Cooling fans located behind the radiator draw cool air across the radiator and into the engine compartment. The traditional fans are simple on or off devices. In its simplest form, the vehicle cooling system consists of an engine-driven water pump that moves coolant through a series of passages to keep the engine components cool from the extreme heat generated through combustion. This heat is then rejected to the atmosphere through the vehicle radiator/cooling fan system.
There are a number of options available in the marketplace that help reduce fuel consumption due to the cooling fan. They include 2-speed/modulating fan drives and fully modulating fan drives. Depending on the application, savings for a 2-speed/modulating cooling fan would be perhaps one-third of the fuel burned due to fan operation.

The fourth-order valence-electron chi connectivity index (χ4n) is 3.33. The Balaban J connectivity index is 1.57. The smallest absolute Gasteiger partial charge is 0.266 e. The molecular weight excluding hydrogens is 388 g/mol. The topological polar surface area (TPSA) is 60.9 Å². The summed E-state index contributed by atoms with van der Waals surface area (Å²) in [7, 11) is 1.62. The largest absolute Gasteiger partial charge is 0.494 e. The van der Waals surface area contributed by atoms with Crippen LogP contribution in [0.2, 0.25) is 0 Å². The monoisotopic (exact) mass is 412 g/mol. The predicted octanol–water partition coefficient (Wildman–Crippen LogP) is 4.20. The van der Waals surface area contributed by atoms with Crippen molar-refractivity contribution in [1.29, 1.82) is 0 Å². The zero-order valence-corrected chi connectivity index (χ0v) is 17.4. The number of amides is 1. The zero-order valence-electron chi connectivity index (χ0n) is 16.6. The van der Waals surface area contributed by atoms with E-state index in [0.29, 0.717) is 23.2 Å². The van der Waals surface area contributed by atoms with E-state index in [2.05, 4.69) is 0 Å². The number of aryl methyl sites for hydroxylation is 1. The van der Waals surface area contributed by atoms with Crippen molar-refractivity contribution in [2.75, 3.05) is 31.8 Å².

Some fully modulating fans are available to further reduce the fuel consumption during fan-on operation. The control system for these fans can vary the speed from 0 to full on and add only enough fan speed to meet the necessary cooling requirements of the vehicle.
It is important to note that cooling fans typically consume 0.2–0.4% of the truck’s fuel to perform their function, so any fuel economy gains from new technology will be modest.
The study team developed a Confidence Matrix, an OEM Availability Matrix and an Engine-driven Accessories Power Use Chart to assist fleets. The Confidence Matrix is designed to inform fleets of the study team’s confidence in the technology being studied vs. the payback the fleet should expect to receive from the technology. Technologies in the top right of the matrix have a short payback, usually thanks to their low upfront cost, and moreover are found to have enough performance data that fleets can be highly confident in those short payback times, usually because the technology is more mature or otherwise has a more substantial track record of results. The OEM Availability Matrix shows the current availability (as of March 2017) of these engine-drive accessories at the various truck builders. The Engine-driven Accessories Power Use Chart shows the various places the energy from fuel is used in a Class 8 truck.